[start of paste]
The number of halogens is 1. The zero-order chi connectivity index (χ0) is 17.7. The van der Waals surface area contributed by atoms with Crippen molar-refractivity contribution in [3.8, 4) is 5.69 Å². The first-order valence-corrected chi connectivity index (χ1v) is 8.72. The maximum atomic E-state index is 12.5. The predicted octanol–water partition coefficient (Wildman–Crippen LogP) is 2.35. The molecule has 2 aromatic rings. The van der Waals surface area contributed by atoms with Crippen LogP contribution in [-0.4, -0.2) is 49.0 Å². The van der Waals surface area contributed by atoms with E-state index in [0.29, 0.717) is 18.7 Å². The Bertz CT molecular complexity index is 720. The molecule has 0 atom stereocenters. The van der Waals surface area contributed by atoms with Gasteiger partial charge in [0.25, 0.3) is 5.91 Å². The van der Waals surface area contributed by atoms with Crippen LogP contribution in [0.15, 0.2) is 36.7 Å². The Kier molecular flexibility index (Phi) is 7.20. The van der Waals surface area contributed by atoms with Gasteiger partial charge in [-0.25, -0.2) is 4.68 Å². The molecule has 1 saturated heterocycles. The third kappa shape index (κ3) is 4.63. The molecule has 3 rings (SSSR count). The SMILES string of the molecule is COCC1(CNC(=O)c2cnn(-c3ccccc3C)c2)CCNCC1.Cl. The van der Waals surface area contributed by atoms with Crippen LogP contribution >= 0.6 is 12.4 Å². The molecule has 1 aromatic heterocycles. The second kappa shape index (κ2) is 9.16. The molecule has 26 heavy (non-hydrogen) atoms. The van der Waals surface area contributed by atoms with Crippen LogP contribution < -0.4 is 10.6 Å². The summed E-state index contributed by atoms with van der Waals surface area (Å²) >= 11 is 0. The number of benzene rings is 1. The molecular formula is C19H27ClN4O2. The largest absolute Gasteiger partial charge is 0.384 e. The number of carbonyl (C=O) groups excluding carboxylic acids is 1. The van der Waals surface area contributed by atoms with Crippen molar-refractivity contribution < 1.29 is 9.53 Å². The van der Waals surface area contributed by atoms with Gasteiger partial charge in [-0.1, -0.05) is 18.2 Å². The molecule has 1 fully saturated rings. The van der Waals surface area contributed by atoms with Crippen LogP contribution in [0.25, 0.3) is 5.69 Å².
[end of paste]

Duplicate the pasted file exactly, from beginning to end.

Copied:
The number of halogens is 1. The zero-order chi connectivity index (χ0) is 17.7. The van der Waals surface area contributed by atoms with Crippen molar-refractivity contribution in [3.8, 4) is 5.69 Å². The first-order valence-corrected chi connectivity index (χ1v) is 8.72. The maximum atomic E-state index is 12.5. The predicted octanol–water partition coefficient (Wildman–Crippen LogP) is 2.35. The molecule has 2 aromatic rings. The van der Waals surface area contributed by atoms with Crippen LogP contribution in [-0.4, -0.2) is 49.0 Å². The van der Waals surface area contributed by atoms with E-state index in [0.29, 0.717) is 18.7 Å². The Bertz CT molecular complexity index is 720. The molecule has 0 atom stereocenters. The van der Waals surface area contributed by atoms with Gasteiger partial charge in [0.25, 0.3) is 5.91 Å². The van der Waals surface area contributed by atoms with Crippen LogP contribution in [0.15, 0.2) is 36.7 Å². The Kier molecular flexibility index (Phi) is 7.20. The van der Waals surface area contributed by atoms with Gasteiger partial charge in [-0.25, -0.2) is 4.68 Å². The molecule has 1 saturated heterocycles. The third kappa shape index (κ3) is 4.63. The molecule has 3 rings (SSSR count). The SMILES string of the molecule is COCC1(CNC(=O)c2cnn(-c3ccccc3C)c2)CCNCC1.Cl. The van der Waals surface area contributed by atoms with Crippen LogP contribution >= 0.6 is 12.4 Å². The molecule has 1 aromatic heterocycles. The second kappa shape index (κ2) is 9.16. The molecule has 26 heavy (non-hydrogen) atoms. The van der Waals surface area contributed by atoms with Crippen LogP contribution < -0.4 is 10.6 Å². The summed E-state index contributed by atoms with van der Waals surface area (Å²) >= 11 is 0. The number of benzene rings is 1. The molecular formula is C19H27ClN4O2. The largest absolute Gasteiger partial charge is 0.384 e. The number of carbonyl (C=O) groups excluding carboxylic acids is 1. The van der Waals surface area contributed by atoms with Crippen molar-refractivity contribution < 1.29 is 9.53 Å². The van der Waals surface area contributed by atoms with Gasteiger partial charge in [-0.1, -0.05) is 18.2 Å². The molecule has 1 fully saturated rings. The van der Waals surface area contributed by atoms with Crippen LogP contribution in [0.25, 0.3) is 5.69 Å².